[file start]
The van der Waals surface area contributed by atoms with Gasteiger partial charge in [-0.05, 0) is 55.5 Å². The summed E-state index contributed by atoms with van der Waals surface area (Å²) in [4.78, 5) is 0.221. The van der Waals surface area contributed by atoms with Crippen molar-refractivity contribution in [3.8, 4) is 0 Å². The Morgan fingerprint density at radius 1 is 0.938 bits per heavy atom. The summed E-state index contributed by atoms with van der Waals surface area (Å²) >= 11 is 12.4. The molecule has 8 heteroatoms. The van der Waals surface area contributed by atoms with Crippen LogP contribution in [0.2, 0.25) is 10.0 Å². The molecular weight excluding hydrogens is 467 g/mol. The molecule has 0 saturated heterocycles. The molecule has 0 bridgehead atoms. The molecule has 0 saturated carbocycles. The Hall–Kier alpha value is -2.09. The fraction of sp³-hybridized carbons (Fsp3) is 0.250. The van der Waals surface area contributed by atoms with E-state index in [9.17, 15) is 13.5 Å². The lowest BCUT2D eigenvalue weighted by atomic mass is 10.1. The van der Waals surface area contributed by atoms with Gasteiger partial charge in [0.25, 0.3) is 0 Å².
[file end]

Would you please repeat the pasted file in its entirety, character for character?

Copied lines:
The van der Waals surface area contributed by atoms with Gasteiger partial charge in [-0.05, 0) is 55.5 Å². The summed E-state index contributed by atoms with van der Waals surface area (Å²) in [4.78, 5) is 0.221. The van der Waals surface area contributed by atoms with Crippen molar-refractivity contribution in [3.8, 4) is 0 Å². The Morgan fingerprint density at radius 1 is 0.938 bits per heavy atom. The summed E-state index contributed by atoms with van der Waals surface area (Å²) >= 11 is 12.4. The molecule has 8 heteroatoms. The van der Waals surface area contributed by atoms with Crippen LogP contribution in [0.2, 0.25) is 10.0 Å². The molecular weight excluding hydrogens is 467 g/mol. The molecule has 0 saturated heterocycles. The molecule has 0 bridgehead atoms. The molecule has 0 saturated carbocycles. The Hall–Kier alpha value is -2.09. The fraction of sp³-hybridized carbons (Fsp3) is 0.250. The van der Waals surface area contributed by atoms with E-state index in [9.17, 15) is 13.5 Å². The lowest BCUT2D eigenvalue weighted by atomic mass is 10.1. The van der Waals surface area contributed by atoms with Gasteiger partial charge in [0.25, 0.3) is 0 Å².